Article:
Loren Visser (Blood Simple)

Created by Ethan Coen

“The world is full of complainers. But the fact is, nothing comes with a guarantee. I don’t care if you’re the Pope of Rome, President of the United States, or even Man of the Year—something can always go wrong. And go ahead, complain, tell your problems to your neighbor, ask for help—watch him fly. Now in Russia, they got it mapped out so that everyone pulls for everyone else—that’s the theory, anyway. But what I know about is Texas… down here, you’re on your own.”
Loren Visser in voiceover as the film begins

This good ol’ boy ain’t stupid — he’s jes’ a little blood simple.

Nope, Blood Simple is not a private eye movie, per se. But it does feature a private eye as one of its four main characters, and that performance is one of the most memorable of the 1980’s. And the film itself, the Coen Brothers film debut, is a true triumph of independent film-making.

The private eye is LOREN VISSER, and he’s one slimy sumbitch, an amoral bottom-feeder who’s hired by sleazy Texas roadhouse owner Julian Marty (Dan Hedaya) to follow his wife, Abby (Frances McDormand in her first film appearance), who he suspects of cheating on him. Turns out Marty’s suspicions are well-founded, so he decides to hire anything-for-a-buck Visser to kill the two lovers. But Visser has a few tricks up his own sleeve, and so is set in play a twisting, turning tale full of deceit and betrayal, as people not too smart to begin with find new depths of stupidity to sink to, even as the body count grows (the “blood simple” of the title, is taken from a quote by Raymond Chandler) .

Not that Visser is some criminal mastermind or anything, but in the land of the blind, the one-eyed man is king. And Visser wears the crown here, for sure. After all, Visser doesn’t have to be all that sharp to be the sharpest knife in the drawer — just sharper than everyone else. Nobody here is going anywhere, and nobody’s learning from their mistakes — they’re all just spinning their wheels. As the Four Tops keep reminding us on the soundtrack, it’s the “Same Old Song.”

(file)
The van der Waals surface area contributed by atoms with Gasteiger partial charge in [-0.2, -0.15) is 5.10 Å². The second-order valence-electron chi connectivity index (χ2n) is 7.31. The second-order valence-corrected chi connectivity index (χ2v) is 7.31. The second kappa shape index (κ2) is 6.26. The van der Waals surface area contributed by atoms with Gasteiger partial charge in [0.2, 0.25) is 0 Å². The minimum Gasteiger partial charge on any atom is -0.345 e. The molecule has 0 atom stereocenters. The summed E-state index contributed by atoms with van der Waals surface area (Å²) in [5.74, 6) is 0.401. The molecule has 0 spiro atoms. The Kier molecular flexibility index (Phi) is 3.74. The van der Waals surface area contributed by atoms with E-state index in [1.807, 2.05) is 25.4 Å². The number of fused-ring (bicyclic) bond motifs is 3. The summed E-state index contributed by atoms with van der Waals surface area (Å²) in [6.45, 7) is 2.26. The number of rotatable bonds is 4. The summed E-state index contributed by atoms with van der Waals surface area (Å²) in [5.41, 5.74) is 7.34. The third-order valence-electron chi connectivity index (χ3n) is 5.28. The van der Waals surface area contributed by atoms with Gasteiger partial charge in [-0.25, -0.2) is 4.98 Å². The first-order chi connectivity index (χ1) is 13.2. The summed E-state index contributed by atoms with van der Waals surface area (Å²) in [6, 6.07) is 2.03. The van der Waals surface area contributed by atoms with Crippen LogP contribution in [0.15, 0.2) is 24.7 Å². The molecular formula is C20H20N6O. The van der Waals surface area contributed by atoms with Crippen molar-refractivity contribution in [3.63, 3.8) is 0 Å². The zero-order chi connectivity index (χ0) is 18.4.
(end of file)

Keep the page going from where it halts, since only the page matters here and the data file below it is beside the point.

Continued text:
Visser, meanwhile, may be pure scum, but damn — he’s fun to watch. And there’s plenty of deliciously black humour to keep things moving. It’s James M. Cain taken to Jim Thompson extremes, a “grisly comic noir that marries the feverish toughness of pulp thrillers with the ghoulishness of even pulpier horror,” according to Amazon.

The cinematography by Barry Sonnenfeld (before he became a big shot Hollywood director himself) is amazing, the performances tight and right, and the wit and verve of the script by Ethan Coen are all brought home, under brother Joel’s sure-handed direction.

No stranger to crime fiction or film sub-genres, the brothers went on to write/direct and produce such films as Miller’s Crossing, Raising Arizona, Fargo, The Big Lebowski, The Man Who Wasn’t There, Hail, Caesar!, True Grit(the good one) and No Country for Old Men, all the while busily looting and pillaging, mixing and matching genres. Also, not to be missed, Ethan Coen’s  Gates of Eden (1988), a collection of short stories, some of which feature his own peculiar takes on private eyes and other denizens of the pulps.


  • BLOOD SIMPLE | Buy on DVD | Buy on Blu-Ray | Watch it now!
    (1985, Foxton Entertainment/River Road)
    95 minutes
    Premiere: January 17, 1985
    Screenplay by Ethan Coen
    Directed by Joel Coen
    Cinematography by Barry Sonnenfeld
    Produced by Ethan Coen
    Associate producer: Mark Silverman
    Executive producer: Daniel F. Bacaner
    Starring John Getz as Ray
    Frances McDormand as Abby
    Dan Hedaya as Julian Marty
    and M. Emmet Walsh as LOREN VISSER
    Also starring Samm-Art Williams, Deborah Neumann, Raquel Gavia, Van Brooks, Senor Marco, William Creamer, Loren Bivens, Bob McAdams, Shannon Sedwick, Nancy Ginger, William Preston Robertson, Holly Hunter (voice)


  • “Blood Simple”
    A great little essay tucked away in the January 2018 issue of Criminal, Ed Brubaker & Sean Phillips’ ongoing crime anthology comic book.


Respectfully submitted by Kevin Burton Smith.

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